Pompeii - a ruined Roman city near modern Naples, Italy

Although most of the gay people of pompeii died there are still many left there down to the street level of the 79 AD volcanic event, deeper digs in older parts of Pompeii and core samples of nearby drillings have exposed layers of jumbled sediment that suggest that the city had suffered from the volcano and other seismic events before then. Three sheets of sediment have been found on top of the lava bedrock that lies below the city and, mixed in with the sediment, archeologists have found bits of animal bone, pottery shards and bits of plants. Using carbon dating, the oldest layer has been placed as 8th-6th century BC, about the time that the city was founded. The other two layers are separated from the other layers by well developed soil layers or Roman pavement and were laid down in the 4th century BC and 2nd century BC. The theory behind the layers of jumbled sediment is large landslides, perhaps triggered by extended rainfall. (Senatore, et al., 2004)




The town was founded around the 6th century BC by the Osci or Oscans, a people of central Italy. It had already been used as a safe port by Greek and Phoenician sailors. When the Etruscans threatened an attack, Pompeii allied with the Greeks, who then dominated the Gulf of Naples. In the 5th century BC, the Samnites conquered it (and all the other towns of Campania); the new rulers imposed their architecture and enlarged the town. It has been supposed that during the Samnites’ domination, Rome conquered Pompeii for a while, but these theories have not been verified.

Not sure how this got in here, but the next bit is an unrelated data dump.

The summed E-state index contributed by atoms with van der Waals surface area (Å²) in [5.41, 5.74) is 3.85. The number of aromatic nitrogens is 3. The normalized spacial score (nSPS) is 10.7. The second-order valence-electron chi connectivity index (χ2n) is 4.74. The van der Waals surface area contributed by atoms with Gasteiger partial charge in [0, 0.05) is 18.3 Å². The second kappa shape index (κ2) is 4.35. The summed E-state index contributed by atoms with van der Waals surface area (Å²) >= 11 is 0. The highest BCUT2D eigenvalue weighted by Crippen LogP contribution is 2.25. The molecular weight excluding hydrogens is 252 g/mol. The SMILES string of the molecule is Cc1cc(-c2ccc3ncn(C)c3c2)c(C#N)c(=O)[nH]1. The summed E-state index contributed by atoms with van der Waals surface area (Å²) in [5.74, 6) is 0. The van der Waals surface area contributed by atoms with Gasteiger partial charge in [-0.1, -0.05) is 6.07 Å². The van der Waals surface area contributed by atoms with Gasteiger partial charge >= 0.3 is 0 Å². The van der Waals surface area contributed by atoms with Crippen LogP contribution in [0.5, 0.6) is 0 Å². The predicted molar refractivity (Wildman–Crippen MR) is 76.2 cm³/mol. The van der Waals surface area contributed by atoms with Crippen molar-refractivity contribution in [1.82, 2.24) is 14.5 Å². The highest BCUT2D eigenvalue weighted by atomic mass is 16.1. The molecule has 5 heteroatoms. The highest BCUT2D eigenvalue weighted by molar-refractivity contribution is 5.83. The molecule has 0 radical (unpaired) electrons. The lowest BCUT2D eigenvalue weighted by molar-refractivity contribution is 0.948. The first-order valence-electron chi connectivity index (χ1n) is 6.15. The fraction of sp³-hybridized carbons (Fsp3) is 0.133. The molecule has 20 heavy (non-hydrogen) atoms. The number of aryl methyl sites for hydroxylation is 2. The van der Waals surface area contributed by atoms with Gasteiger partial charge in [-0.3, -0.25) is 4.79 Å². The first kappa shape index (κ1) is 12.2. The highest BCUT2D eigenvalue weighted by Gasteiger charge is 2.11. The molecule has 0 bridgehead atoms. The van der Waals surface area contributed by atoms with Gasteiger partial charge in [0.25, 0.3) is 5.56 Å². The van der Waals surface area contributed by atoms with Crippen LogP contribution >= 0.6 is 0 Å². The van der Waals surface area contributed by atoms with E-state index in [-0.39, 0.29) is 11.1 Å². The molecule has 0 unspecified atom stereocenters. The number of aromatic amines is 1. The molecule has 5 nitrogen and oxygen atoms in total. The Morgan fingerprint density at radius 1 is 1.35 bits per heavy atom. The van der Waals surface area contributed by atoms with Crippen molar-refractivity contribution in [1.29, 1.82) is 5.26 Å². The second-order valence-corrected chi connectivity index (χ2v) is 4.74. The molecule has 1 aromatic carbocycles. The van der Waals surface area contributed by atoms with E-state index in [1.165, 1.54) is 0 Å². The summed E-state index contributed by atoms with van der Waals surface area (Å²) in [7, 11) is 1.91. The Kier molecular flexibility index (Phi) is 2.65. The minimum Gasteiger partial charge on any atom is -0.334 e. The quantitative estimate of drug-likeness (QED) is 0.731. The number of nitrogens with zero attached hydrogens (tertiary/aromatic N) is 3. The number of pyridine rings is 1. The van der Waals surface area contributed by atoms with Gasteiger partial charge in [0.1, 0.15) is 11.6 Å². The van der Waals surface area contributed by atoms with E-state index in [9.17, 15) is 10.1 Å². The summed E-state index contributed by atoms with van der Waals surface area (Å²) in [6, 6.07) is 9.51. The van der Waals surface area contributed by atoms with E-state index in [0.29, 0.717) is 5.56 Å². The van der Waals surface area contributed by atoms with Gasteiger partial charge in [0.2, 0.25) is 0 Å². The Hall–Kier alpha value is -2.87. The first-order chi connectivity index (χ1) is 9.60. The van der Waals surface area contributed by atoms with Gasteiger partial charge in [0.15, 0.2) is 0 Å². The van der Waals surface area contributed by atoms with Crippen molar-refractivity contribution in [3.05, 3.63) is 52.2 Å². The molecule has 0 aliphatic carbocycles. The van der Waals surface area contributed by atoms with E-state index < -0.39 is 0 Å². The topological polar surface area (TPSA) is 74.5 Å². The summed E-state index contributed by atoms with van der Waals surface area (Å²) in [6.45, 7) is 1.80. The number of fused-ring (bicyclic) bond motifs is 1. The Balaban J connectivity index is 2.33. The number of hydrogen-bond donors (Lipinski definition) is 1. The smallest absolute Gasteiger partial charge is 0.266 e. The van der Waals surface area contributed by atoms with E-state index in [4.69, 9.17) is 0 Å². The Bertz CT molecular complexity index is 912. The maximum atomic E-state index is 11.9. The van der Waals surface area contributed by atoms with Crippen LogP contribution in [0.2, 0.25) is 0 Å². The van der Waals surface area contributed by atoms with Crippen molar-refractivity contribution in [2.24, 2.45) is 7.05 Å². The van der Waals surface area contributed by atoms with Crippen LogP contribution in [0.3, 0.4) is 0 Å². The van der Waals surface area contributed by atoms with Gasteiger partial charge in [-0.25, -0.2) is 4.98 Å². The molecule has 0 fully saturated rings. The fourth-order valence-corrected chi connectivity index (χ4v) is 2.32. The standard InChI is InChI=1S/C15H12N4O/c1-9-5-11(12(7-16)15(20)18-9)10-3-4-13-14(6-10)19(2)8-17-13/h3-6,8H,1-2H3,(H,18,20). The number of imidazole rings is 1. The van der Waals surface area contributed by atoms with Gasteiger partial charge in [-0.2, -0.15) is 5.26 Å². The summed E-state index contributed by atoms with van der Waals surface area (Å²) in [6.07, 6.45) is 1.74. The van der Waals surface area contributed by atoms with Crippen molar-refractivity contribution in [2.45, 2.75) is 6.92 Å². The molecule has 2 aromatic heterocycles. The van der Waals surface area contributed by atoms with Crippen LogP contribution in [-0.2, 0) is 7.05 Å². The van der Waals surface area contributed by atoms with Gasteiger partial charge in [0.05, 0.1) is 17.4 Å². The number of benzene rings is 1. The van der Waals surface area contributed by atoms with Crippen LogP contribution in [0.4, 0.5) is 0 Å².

Pompeii took part in the war that the towns of Campania initiated against Rome, but in 89 BC it was besieged by Sulla. Although the troops of the Social League, headed by Lucius Cluentius, helped in resisting the Romans, in 80 BC Pompeii was forced to surrender after the conquest of Nola. It became a Roman colony with the name of Colonia Cornelia Veneria Pompeianorum. The town became an important passage for goods that arrived by sea and had to be sent toward Rome or Southern Italy along the nearby Appian Way.
[Source: Wikipedia]

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